Of course I wasn’t the only author there, Catherine Green author of The Redcliffe Pack, and The Darkness of LoveGill Hoffs author of The Sinking of RMS Tayleur (non-fiction), and Bernice Walmsley (non-fiction) author of the Numerical Reasoning Series were there too. They presented their work and gave away a few ‘secrets’ of the trade. And then there were Phillip Latham (author) and Ian Hill-Smith (illustrator) who entertained the crowd with a partial reading of a kids picture book in the making, Barney The Cowboy. p7&80002 copyI say reading, but it was more than just reading of the words. The author would read a part and then ask the audience what they thought the character, or whatever that particular part was about, would look like and the illustrator would draw that which we told him too. Hilarious!

And then there was that delightful young boy and a teen-aged girl who won both won an award for their entry in the short story competition that was held for this event. Both winning stories were read and very much enjoyed by yours truly. I loved seeing this display of talent in young people. To me it proved that reading/books have a future still, even in this age of Xbox and Playstation.

Anyway, I had a great day and I’m sure those who were there with me will agree with me when I tell you to keep your eye open next year for the second edition of the Middlewich Literary Festival.

(Pictures will follow later)

How To Use Language Properly

Video

According to The Rules and common practice language has only one right way to be used. But is that true? Isn’t it proved by time and experience language is fluid, subject to change to suit the occasion it is used?

Listen to what Stephen Fry has to say on the subject. I think you might agree, even if you are an author and like me want to adhere to the rules and regulations of the current language formalities.

So,what do we do? How do we use this beautiful English Language properly? First of all we need to determinate which spelling we care to use. American or British? Both English but there’s not only a whole ocean dividing the two, there’s a kind of language barrier too.

Take for example the word ‘wilful’. According to my American friends this will be a wrong use of language and  the word should be spelled as following, ‘willful’. There are many more of such examples, which I’m not going to give here.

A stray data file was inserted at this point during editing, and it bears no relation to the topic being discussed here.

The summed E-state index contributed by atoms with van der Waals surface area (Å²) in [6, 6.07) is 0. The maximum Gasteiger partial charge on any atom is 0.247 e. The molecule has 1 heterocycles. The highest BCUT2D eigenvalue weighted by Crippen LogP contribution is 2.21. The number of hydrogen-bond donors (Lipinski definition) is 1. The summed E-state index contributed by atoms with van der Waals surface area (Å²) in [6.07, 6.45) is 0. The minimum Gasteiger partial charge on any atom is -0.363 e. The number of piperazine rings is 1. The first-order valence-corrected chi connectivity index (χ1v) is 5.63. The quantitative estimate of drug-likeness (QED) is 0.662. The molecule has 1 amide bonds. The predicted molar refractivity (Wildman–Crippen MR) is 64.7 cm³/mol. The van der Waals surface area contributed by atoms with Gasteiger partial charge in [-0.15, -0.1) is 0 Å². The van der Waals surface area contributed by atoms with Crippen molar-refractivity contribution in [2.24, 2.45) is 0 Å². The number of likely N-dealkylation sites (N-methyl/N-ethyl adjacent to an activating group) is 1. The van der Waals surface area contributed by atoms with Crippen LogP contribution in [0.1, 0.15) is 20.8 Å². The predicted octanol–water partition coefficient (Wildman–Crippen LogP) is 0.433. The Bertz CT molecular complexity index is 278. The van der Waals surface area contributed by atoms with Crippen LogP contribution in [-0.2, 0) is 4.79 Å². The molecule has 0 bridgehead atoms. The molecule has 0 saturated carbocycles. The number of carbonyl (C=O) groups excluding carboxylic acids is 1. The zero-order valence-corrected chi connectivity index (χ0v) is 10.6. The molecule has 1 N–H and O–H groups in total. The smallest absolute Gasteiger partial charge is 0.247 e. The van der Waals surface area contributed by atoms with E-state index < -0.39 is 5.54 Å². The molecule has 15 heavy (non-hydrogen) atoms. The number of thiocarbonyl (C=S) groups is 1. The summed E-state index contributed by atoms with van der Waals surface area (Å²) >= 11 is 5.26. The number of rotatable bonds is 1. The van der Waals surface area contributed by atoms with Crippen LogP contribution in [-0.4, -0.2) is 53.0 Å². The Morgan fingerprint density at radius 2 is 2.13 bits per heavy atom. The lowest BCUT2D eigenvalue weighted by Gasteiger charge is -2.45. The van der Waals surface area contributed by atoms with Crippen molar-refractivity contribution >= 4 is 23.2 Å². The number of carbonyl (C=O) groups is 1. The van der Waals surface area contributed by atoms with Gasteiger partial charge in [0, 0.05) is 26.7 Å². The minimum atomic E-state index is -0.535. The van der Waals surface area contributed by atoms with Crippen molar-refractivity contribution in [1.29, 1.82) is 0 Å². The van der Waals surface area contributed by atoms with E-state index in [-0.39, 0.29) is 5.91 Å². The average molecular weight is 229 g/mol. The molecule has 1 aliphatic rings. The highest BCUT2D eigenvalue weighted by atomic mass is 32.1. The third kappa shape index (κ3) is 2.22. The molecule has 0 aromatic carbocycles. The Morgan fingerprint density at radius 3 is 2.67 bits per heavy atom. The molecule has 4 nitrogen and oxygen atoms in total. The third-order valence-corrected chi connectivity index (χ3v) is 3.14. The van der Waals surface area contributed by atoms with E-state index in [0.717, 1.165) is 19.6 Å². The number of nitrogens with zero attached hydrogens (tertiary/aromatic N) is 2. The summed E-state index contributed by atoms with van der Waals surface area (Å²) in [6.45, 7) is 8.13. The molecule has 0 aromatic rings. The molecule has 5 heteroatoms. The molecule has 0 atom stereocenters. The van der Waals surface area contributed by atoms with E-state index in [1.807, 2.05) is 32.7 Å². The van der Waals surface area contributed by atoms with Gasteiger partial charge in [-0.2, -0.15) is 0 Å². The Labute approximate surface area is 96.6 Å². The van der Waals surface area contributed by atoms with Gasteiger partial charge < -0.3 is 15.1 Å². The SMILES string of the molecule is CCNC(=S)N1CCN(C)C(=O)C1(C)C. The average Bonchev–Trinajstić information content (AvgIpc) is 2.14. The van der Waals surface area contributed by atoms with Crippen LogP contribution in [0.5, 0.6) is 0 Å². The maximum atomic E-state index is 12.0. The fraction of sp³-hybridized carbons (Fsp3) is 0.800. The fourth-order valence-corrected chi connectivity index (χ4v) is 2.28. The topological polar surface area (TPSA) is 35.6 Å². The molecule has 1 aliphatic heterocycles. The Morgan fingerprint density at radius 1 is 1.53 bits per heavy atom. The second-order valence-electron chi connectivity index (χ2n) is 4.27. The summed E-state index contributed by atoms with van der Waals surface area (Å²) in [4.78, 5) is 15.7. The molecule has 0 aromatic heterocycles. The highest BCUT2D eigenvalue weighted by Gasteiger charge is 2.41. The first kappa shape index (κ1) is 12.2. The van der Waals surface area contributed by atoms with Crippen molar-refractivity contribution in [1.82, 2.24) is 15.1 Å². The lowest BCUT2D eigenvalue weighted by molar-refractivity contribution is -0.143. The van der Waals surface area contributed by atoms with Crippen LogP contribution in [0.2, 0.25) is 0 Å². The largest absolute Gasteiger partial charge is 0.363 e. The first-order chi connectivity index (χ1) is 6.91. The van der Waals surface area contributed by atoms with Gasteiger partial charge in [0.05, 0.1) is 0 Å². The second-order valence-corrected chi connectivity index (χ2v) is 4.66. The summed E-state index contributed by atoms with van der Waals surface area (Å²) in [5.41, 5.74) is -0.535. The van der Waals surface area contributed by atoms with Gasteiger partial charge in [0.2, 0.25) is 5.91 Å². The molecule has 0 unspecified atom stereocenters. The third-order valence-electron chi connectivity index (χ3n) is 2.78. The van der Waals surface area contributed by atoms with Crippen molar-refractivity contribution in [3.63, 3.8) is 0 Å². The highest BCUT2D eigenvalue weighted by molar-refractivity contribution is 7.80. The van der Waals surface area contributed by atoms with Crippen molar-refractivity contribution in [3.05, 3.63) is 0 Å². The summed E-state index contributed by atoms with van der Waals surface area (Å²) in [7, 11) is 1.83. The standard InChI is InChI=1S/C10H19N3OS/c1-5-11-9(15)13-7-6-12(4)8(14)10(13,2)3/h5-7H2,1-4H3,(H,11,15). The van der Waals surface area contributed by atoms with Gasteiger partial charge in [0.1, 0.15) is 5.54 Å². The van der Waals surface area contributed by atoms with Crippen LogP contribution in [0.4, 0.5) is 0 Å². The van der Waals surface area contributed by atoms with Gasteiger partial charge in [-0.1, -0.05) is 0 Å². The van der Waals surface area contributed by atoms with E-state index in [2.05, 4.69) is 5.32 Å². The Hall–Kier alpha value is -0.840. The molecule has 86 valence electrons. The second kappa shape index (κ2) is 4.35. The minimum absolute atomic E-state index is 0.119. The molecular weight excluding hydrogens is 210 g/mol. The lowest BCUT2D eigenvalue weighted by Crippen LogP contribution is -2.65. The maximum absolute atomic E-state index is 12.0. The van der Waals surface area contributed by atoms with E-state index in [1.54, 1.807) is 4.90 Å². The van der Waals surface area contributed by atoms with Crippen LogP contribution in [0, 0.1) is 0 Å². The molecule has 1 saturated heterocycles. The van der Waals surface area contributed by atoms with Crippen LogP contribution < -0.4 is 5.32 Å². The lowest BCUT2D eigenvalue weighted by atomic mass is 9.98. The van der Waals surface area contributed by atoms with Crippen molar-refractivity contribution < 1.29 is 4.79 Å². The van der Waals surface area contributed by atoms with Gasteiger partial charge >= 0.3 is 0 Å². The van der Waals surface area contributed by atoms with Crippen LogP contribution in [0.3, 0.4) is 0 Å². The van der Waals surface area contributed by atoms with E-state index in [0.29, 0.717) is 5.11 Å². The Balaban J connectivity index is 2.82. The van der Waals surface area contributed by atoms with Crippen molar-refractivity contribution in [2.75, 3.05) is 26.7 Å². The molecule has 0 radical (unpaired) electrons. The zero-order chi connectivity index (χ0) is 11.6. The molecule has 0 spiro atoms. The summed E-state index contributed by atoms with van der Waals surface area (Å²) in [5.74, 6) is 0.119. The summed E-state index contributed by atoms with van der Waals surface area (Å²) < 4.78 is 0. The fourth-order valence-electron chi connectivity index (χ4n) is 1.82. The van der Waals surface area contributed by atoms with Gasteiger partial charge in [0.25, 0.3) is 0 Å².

What I will say on the matter is, be aware of the choice you make. Either use US spelling or UK, don’t mix the two. Of course there will be American readers who will trip over your British spelling and might even mention in a review you don’t know how to spell. But as authors we should know that can happen and move on. Maybe write your next novel according to US spelling rules to show you do know how to spell, or mention in the front matter of your book you write according to British spelling rules because you are a Brit. Problem solved. Of course, this works the other way around too.

The next thing you should take into consideration is what you write. The rules for fiction differ from those for poetry, as those for non-fiction differ from a dissertation, and a blog post differs from a letter to your mom. Unless of course you use your blog to keep your mom in the loop on your life. 🙂 But that is a whole different kind of blog than the common writers blog. What I mean is what Stephen Fry so eloquently put in the video, our language should reflect the occasion, like our behaviour and clothes do. That is the basic rule.

But … Yes, I have a but. Shouldn’t there be room for individuality? What about artistic freedom?

Ha! Yes, we are artists and have a certain idea on how our work should be put into words, but those words have to make sense to the reader. Throw away all the rules and do as you please and you will have no readers for the simple reason your readers will not know what you mean.

It is a fine line we must walk. Write in our own voice. Have the characters speak the way we think they should speak and yet keep it within ‘normal’ range. Keep it eligible to the general public.

If I were to write this:

“I crave to smoke my coffee and dance the words before slipping into that warm canal.”

Would you know I mean the character wants to roast his coffee while he is creating a choreography and thinks on making love to his girlfriend after he is done? Misunderstanding and confusion is what happens if we throw away all conventions and just do as we please.

It doesn’t only applies to the words themselves. Grammar, punctuation, plot, dialogue, it all is language and it all has to adhere to at least the basic rules, no matter which style guide you favour.

So how do we use language properly? By choosing a set of rules from a certain style guide and  stick to them. Be consistent in your choice of spelling and take heed of your audience.

I know it’s not an answer to fit the box, but I guess there is no answer, because let’s face it. In a couple of hundred years our language will have evolved again and the rules as they are today will no longer apply. Like those from Shakespeare’s time no longer apply to the language of today. New words emerge and old ones are forgotten.

So write, write well and honour the language as best you can. When you’ve reached the limit of your ability to know the rules, use that editor to get the last wrongs ‘write’.